brighton, drag queens, english, gay and lesbian, hampshire, language, lynn murphy, pride, signs, sussex
Bidding adieu to Albion, I combined some of my favorite signs from my one-month residence here. Given their preternatural politeness, roadway signs and advertisements reflect the “keep-calm-and-carry-on” sensibility of the British. In America, the sign below would simply declare KEEP OUT! And, of course, “Diversion” is British for “Detour” and slightly more abstract. “Divided by a Common Language,” as the saying goes.
There’s always a latent anxiety in England about thieves and pickpockets. What kind of “operation” is underway when they knick something from your car? “Sat Nav’s” is British-speak for “GPS.” And, gentlemen, don’t forget to mind the zipper before exiting the loo! I highly recommend The Prodigal Tongue: The Love-Hate Relationship between British and American English by Lynne Murphy if you like this sort of linguistic fun.
Finally, at the Queen’s Arms in Brighton, we were regaled with Cher and Beyoncé covers and it appears as if the drag queens are looking forward to some major renovations. Sing out, Louise! And that concludes my entire performance in English!
will miss ur blog, good job!
JOAN REYNOLDS said:
Hi Colin: Just discovered your delightful blog. I too was at Chawton for the JAS UK AGM. It was not my first visit to Chawton but my first AGM there. (I live in Vancouver, Canada but visit Hampshire regularly). Wished I had met you in person that day. I am British-born, grew up in Hertfordshire and left for Canada when I was 21 – so I was amused by your selections of British speak. Satnavs and Diversions were very much in mind this past month as we drove all over the UK, listening to the satnavs very British tones directing us mostly correctly to our destinatons. Just one note: “nick” is the spelling for the word meaning to steal. You were no doubt influenced by the spelling of the quaint reference used all the time by the Brits to describe ladies under-panties, namely “knickers” or possibly those Austen themed “knick-knacks” of the type I cant resist buying during my visits. Also “nick” is a term used for prison, (gaol as the Brits spell it, as opposed to jail). Loved reading about all your Chawton adventures.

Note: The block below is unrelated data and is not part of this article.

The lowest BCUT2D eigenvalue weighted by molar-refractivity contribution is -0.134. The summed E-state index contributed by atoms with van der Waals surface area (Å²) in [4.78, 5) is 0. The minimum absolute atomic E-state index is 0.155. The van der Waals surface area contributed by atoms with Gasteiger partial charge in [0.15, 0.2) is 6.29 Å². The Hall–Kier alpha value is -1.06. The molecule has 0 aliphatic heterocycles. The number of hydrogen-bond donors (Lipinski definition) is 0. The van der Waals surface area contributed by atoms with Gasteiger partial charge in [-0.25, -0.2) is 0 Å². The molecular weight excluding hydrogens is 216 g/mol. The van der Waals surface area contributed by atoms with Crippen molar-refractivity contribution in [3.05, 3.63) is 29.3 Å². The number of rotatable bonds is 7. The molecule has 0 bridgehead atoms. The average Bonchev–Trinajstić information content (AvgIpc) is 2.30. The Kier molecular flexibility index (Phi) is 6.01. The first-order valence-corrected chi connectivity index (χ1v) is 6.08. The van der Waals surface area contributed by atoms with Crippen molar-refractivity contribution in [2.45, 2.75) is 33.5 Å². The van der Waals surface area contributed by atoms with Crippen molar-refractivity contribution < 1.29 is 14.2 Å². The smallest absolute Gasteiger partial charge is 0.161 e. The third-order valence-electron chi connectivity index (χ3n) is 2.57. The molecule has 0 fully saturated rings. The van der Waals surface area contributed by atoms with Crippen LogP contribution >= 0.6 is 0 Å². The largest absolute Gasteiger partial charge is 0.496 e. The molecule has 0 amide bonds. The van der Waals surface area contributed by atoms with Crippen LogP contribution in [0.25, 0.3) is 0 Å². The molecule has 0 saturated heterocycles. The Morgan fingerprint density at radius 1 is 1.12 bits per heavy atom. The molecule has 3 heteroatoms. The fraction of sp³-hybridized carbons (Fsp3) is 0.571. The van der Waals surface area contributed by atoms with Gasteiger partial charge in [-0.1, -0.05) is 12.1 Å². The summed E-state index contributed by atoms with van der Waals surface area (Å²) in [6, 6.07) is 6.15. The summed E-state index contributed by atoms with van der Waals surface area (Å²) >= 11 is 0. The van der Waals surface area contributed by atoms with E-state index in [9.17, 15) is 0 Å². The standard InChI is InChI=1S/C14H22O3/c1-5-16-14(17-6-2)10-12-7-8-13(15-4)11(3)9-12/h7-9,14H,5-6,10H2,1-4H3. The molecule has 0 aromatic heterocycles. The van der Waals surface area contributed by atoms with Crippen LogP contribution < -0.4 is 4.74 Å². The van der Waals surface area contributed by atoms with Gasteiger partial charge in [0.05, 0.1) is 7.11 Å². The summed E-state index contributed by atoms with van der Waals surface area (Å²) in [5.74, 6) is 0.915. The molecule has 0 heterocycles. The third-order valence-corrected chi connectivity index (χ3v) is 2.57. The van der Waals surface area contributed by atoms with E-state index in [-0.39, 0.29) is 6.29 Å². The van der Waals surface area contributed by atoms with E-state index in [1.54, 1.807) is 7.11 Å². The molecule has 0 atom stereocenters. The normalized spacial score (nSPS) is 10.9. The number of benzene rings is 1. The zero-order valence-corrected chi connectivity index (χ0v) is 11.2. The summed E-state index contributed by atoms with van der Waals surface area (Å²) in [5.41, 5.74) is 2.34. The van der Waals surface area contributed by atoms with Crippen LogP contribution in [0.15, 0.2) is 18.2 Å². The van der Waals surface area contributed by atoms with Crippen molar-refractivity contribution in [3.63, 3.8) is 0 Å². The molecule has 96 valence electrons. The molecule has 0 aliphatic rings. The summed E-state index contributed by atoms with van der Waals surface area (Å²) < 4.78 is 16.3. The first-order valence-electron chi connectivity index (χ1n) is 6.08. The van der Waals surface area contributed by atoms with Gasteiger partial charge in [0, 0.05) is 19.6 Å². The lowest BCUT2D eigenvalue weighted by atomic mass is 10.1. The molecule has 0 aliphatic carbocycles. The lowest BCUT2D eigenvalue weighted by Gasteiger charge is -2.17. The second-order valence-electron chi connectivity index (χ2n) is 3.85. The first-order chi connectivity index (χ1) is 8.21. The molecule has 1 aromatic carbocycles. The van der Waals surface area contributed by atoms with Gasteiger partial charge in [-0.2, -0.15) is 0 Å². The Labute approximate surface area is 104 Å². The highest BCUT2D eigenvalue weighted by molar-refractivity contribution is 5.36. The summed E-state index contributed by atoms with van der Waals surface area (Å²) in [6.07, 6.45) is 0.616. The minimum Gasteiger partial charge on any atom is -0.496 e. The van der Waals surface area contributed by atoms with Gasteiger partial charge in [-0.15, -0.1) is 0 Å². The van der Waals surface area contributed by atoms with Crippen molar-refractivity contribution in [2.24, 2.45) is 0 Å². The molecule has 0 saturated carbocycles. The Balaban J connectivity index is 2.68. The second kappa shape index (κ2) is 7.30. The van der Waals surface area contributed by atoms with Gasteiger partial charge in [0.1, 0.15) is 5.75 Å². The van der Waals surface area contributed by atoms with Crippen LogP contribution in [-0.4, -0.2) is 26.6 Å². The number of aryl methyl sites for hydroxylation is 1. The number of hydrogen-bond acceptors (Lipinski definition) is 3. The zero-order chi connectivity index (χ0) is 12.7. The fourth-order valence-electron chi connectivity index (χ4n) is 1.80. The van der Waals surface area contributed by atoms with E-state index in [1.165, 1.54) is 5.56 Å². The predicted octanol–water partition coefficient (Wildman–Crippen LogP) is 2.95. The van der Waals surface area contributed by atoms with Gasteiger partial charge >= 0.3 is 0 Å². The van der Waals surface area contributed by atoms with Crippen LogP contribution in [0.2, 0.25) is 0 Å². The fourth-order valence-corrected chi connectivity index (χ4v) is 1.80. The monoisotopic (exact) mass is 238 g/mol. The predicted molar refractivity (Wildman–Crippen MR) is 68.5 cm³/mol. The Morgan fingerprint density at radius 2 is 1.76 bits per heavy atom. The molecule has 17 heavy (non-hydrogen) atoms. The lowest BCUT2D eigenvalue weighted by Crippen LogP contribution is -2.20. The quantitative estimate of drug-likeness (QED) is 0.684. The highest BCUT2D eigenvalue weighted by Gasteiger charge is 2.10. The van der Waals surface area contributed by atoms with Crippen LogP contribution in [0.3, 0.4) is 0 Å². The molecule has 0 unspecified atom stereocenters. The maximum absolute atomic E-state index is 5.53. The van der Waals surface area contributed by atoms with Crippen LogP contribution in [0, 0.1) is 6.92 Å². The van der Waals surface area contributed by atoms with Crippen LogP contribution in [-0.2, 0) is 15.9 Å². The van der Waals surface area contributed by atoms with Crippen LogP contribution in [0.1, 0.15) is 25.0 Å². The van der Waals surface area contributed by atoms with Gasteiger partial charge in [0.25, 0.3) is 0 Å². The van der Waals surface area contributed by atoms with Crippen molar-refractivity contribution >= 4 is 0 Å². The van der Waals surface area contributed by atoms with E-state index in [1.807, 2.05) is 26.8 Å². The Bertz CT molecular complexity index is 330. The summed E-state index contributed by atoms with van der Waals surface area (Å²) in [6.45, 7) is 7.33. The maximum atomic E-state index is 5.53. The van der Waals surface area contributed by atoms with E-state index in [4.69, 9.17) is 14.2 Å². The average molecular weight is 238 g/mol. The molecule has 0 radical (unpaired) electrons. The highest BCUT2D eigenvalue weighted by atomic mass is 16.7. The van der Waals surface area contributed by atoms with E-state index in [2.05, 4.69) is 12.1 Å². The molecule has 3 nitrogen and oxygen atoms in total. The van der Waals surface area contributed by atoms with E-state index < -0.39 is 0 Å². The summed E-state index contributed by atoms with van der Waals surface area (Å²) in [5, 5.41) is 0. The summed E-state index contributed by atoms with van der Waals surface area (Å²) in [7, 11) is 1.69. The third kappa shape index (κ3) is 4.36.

Thank you for the input Joan! I’m glad to connect and share that wondrous month in Austenland!